Mohamed Abrini, a key figure in the Paris attacks, on Saturday April 9, confessed to being the man in the hat seen with the suicide bombers at Brussels airport. He has been charged with “terrorist murders”, Belgian prosecutors said.
Another man was also charged with “terrorist murders” over the Brussels metro bombing as investigators linked more clearly than ever the militants involved in both France and Belgium’s worst ever terror outrages, claimed by ISIL.
Two other men suspected of helping them were charged with complicity following raids across Brussels on Friday that netted all four. Two others arrested with Abrini were released on Saturday.
“The investigating judge specialised in terrorism cases who is in charge of the investigation into the Paris attacks … has put Mohamed Abrini in detention,” the Belgian federal prosecutor’s office said. “He is charged with participation in the activities of a terrorist group and terrorist murders.”
“Abrini is indeed the third man present at the Brussels national airport attacks” the prosecutors said later after they confronted him with expert examinations that included closed circuit television footage.
“He confessed his presence at the crime scene. He explained having thrown away his vest [jacket] in a garbage bin and having sold his hat afterward,” the prosecutor’s office said.
Abrini was arrested in the Brussels neighbourhood of Anderlecht. Local television stations aired footage of Abrini’s arrest, showing a man pinned to the ground by several armed plain-clothed police who then bundled him into an unmarked car.
Abrini, a Belgian of Moroccan origin and the last known Paris suspect still at large, was seen at a petrol station north of Paris two days before the attacks with Salah Abdeslam who is now awaiting extradition to France.
Belgian police on Thursday released a video showing a man wearing a hat and light-coloured jacket who was seen with the two suicide bombers in the departure hall.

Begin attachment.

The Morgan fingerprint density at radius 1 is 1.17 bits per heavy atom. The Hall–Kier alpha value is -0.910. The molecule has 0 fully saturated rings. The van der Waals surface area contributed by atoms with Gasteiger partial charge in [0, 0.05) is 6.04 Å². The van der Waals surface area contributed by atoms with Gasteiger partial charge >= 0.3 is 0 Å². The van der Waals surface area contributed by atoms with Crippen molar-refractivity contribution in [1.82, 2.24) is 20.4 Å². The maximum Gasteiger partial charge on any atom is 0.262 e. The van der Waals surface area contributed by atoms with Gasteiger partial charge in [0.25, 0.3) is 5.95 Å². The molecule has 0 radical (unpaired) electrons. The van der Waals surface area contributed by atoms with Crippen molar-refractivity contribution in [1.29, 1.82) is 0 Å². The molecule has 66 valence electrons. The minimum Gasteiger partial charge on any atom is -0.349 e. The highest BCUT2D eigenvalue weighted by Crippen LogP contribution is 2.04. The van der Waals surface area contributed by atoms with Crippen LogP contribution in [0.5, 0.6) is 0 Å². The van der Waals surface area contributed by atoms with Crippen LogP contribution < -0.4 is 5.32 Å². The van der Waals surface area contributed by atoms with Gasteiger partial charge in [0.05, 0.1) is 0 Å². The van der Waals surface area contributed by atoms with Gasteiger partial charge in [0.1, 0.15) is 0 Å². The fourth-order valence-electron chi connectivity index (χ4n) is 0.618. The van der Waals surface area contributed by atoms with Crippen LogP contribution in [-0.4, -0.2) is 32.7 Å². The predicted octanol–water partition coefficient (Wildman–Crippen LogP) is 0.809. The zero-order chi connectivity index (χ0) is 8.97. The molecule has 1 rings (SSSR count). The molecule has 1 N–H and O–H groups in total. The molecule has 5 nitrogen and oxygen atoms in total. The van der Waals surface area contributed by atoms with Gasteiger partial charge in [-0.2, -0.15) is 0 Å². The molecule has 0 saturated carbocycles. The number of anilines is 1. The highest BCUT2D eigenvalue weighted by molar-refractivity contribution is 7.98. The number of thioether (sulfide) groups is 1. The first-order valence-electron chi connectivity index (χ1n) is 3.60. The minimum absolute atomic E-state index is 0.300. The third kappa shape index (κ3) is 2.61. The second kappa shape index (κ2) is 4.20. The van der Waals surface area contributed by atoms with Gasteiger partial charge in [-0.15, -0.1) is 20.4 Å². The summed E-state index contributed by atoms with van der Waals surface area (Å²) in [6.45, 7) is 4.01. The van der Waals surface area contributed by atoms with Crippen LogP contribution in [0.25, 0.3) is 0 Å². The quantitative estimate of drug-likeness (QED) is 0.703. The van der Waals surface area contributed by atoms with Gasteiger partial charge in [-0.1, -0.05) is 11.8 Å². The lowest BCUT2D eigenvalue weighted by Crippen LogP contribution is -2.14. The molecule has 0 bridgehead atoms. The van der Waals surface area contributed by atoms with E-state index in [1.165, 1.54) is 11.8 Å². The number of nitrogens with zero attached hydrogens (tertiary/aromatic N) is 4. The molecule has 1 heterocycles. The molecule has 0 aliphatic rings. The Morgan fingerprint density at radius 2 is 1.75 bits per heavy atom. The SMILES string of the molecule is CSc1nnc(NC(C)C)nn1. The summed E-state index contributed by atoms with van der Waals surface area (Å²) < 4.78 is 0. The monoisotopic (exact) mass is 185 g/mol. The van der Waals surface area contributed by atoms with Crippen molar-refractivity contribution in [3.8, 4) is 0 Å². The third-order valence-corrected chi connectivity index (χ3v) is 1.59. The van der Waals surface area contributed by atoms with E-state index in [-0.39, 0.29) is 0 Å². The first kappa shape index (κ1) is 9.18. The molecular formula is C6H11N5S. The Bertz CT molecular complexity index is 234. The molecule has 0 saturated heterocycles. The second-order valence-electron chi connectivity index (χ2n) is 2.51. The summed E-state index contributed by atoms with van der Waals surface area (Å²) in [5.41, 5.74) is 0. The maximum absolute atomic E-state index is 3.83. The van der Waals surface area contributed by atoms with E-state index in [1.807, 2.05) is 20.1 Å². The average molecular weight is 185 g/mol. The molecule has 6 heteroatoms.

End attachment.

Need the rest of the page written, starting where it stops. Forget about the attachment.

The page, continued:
While they blew themselves up, he fled and made his way on foot back to central Brussels, appearing calm and composed before disappearing.
The two airport bombers have been identified as Ibrahim El Bakraoui and Najim Laachraoui, believed to be the cell’s bomb maker. Ibrahim’s brother Khalid blew himself up at Maalbeek metro station not far from the European Union quarter in Brussels.
Osama Krayem has been identified as the man seen on closed circuit television with Khalid El Bakraoui moments before the latter blew himself up at the Malbeek station, prosecutors said. Krayem is also the one caught on camera buying bags used to conceal the bombs set off by the two airport bombers, they added.
The investigating judge has “charged him with participation in the activities of a terrorist group and terrorist murders,” the statement said.
Swedish media said Osama Krayem, 23, who grew up in the southern city of Malmo, and published photographs of him holding a Kalashnikov assault rifle in front of an ISIL flag said to have been taken in Syria.
In both the Paris and Brussels massacres, several of the suspects came from the largely-immigrant Molenbeek neighbourhood of Brussels, including Abdelhamid Abaaoud, said to have played a key role in Paris, along with Salah Abdeslam who was arrested on March 18.
The Brussels attacks killed 32 people while the November 13 Paris automatic rifle attacks and suicide bombings killed 130 people across the French capital. Hundreds more were wounded in each event.
Abdeslam himself took part in the Paris attacks but unlike his brother Brahim, who blew himself up, he escaped and fled back to Brussels, eluding a vast police dragnet for four months.
The Belgian authorities have faced intense criticism over their handling of the attacks as it emerged many of the suspects were known to police for a long time.
Critics say the government has not done enough to prevent radicalisation of Muslim youth in areas such as Molenbeek, with Belgium proportionately the biggest source in the European Union of foreign fighters going to join ISIL in Syria. Evidence linking the attacks in the two cities deepened further Saturday.
Another suspect who was arrested on Friday was identified as 25-year-old Rwandan national Herve B.M., who is “suspected of having offered assistance” to both Abrini and Krayem, prosecutors said. He is charged with participating in the activities of a terrorist group and “complicity in terrorist murders,” it said.
It added that 27-year-old Bilal E.M. was charged with participating in “the activities of a terrorist group and complicity in terrorist murders” over suspicions he helped Abrini and Krayem.